The house is ringed by a wide veranda of Italianate tiles, where drinks are served before dinner, unless, of course, you prefer a dip in the pool beforehand.

The study, sitting room-library, and elegant dining room all have Napoleon 3rd mahogany furnishings, but views of the bay are never far from the big open doors and windows. A large measure of the hotel’s charm is due to its hosts, Laurent and Joelle Rosemain, an ex-Parisian couple.

Laurent, a former jazz drummer, ran one of the largest drum and percussion schools in France and played in jazz trios and quartets there for 20 years. His wife was a costume designer for La Comedie Francaise, the French national theatre company.

But, said Laurent, they “planned for some years to leave Paris to find something we could do together.”

So now the couple is living their dream through the plantation, adding their personal touch to everything, like Joelle’s own crafted designs for the inn’s drapes and chair coverings and the opera names she has given to each of the 11 rooms of the plantation house – with colors taken from opera posters.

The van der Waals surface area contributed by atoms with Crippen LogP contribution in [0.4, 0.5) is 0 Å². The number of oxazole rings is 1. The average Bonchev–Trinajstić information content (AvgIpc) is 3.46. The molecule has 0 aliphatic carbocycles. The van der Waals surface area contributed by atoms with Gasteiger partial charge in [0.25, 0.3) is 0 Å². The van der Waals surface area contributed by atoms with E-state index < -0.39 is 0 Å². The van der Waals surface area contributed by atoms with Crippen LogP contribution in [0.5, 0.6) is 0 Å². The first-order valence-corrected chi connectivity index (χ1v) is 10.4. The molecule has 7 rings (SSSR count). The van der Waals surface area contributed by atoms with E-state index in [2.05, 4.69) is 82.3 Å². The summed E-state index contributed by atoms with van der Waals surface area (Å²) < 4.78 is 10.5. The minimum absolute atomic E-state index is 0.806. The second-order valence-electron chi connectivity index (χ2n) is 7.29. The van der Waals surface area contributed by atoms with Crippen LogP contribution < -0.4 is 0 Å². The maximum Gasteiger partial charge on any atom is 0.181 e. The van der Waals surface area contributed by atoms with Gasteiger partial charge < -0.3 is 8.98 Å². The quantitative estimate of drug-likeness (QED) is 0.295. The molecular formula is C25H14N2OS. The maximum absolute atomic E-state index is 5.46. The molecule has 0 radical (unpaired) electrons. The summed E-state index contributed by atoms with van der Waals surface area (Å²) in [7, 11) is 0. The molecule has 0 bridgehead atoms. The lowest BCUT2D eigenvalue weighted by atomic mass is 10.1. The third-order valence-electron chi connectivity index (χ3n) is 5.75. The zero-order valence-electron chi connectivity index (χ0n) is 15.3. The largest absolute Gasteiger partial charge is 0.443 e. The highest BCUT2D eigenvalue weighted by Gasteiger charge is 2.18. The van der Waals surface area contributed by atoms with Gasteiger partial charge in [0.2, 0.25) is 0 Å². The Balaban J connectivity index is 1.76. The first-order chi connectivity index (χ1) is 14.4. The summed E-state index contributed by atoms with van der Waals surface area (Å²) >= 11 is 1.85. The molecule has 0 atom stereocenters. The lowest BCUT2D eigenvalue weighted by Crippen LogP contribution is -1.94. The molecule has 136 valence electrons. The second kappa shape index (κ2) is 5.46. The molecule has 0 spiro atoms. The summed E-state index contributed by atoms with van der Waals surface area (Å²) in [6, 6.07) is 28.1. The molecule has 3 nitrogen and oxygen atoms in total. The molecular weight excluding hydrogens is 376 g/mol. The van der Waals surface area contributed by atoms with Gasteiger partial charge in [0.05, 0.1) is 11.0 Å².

Joelle also does double duty as chef, and though not formally trained, her kitchen skills have earned the inn’s restaurant praise as one of Martinique’s top five. Her dishes are simple yet elegant, with a nod to fresh ingredients, like the superb sea bass with lettuce salad a la roasted pepper mousse, and a heavenly chocolate souffle with sorbet for dessert.

In the mornings, Laurent sets out breakfast on the veranda: freshly-baked croissants with jellies, butter, coffee and juices – plus his own musical touch, CD’s of jazz artists like Paul Desmond and Chet Baker.

“It was very sophisticated and still very acoustical, soft and harmonically rich,” he said of the music.

And what of his own jazz, does he miss playing?

“Of course,” he said, “I miss playing a lot, but I have good hopes, when less busy, to play again some type of Caribbean jazz in a small combo format.”

For now, though, he and his wife are busy introducing guests to “their” Martinique.

“Our guests are like us,” he said. “They’re interested in old books, jazz, in old rum, in authenticity.

“From this part of the island, you may discover the green part, rainforests and the old distilleries. I think it’s a good opportunity for people to find rest and peace and discover real life.”

George Medovoy

February 5, 2010 by admin · Leave a Comment